ON Christmas Eve of last year, South Africans awoke to a tragedy unfolding. Videos of a raging fireball and images of burnt bodies were posted on social media in the aftermath of a tanker explosion in the eastern Johannesburg suburb of Boksburg.
June 27, 2023
8 min read
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Six months have passed since the incident, which left 41 people dead, dozens injured, and a nearby hospital devastated. While law enforcement and municipal bodies have promised justice, the victims and their families have had little in the way of communication or answers.
“She phoned and said ‘I’m burned’,” says Samuel of his wife, Margaret, a nurse at Tambo Memorial Hospital. She phoned him immediately after the explosion. “Burnt from what? Just come here quickly. But when I go there, I get disaster [sic]. I just looked once and I run away.”
“I was at home… and I heard a very big bang sound. I didn’t know what was going on… and then seeing a truck is stuck under the bridge, how? When I took the video, the moment I heard the sound, the gas, I told the guys, ‘Let’s run. This thing is going to explode,’ ” said one witness, who asked not to be named as they had lost family members in the incident.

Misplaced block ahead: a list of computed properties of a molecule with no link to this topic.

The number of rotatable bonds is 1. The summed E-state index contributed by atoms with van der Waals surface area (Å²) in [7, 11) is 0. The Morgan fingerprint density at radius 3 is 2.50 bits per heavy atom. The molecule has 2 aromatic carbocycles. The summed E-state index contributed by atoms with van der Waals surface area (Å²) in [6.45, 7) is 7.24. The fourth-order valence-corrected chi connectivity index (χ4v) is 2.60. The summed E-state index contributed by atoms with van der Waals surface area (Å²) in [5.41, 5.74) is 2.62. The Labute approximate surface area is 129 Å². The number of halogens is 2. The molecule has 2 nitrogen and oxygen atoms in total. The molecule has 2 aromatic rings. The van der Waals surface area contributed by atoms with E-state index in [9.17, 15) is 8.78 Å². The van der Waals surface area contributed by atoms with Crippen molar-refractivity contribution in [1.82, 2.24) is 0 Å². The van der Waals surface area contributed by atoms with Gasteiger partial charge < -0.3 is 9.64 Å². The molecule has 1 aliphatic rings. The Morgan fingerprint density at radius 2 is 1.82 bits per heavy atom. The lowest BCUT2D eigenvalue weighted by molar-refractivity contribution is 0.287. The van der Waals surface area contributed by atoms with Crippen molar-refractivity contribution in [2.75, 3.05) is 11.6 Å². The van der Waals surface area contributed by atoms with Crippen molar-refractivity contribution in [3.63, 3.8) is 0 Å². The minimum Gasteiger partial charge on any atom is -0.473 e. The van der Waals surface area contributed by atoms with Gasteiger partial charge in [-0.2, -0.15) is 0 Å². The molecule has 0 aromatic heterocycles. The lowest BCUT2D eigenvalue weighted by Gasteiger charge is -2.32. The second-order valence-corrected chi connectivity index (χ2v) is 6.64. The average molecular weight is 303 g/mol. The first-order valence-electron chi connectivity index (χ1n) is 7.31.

On that disastrous morning, the tanker, carrying 60,000 litres of liquefied petroleum gas (LPG) departed from its rest stop, en route to Botswana. Owned and operated by Infinite Fleet Transport, and piloted by a driver from labour broker Innovative Staffing Solutions (ISS), the tanker collided with a bridge overpass just outside Tambo Memorial Hospital.
The tanker’s roof cap was scraped off in the collision, causing the invisible, highly flammable liquefied gas to leak. Bystanders arrived to view the scene, unaware of the danger the tanker posed. Shortly after the leak, the gas ignited.
Ekurhuleni Fire Department members attempted to extinguish the flames. The tanker driver, who is reported to have attempted to create a cordon with private security members on the scene, fell unconscious from gas inhalation and was taken to hospital.
An hour after the initial accident, with fire department officials and bystanders at the scene, the tanker exploded.
“I saw this massive explosion with flames coming towards me,” said Pam Bjornstad, a witness who lives three streets down from where the tanker exploded. “This explosion came and it was just like heat, like really, really hot… and we just heard screaming.”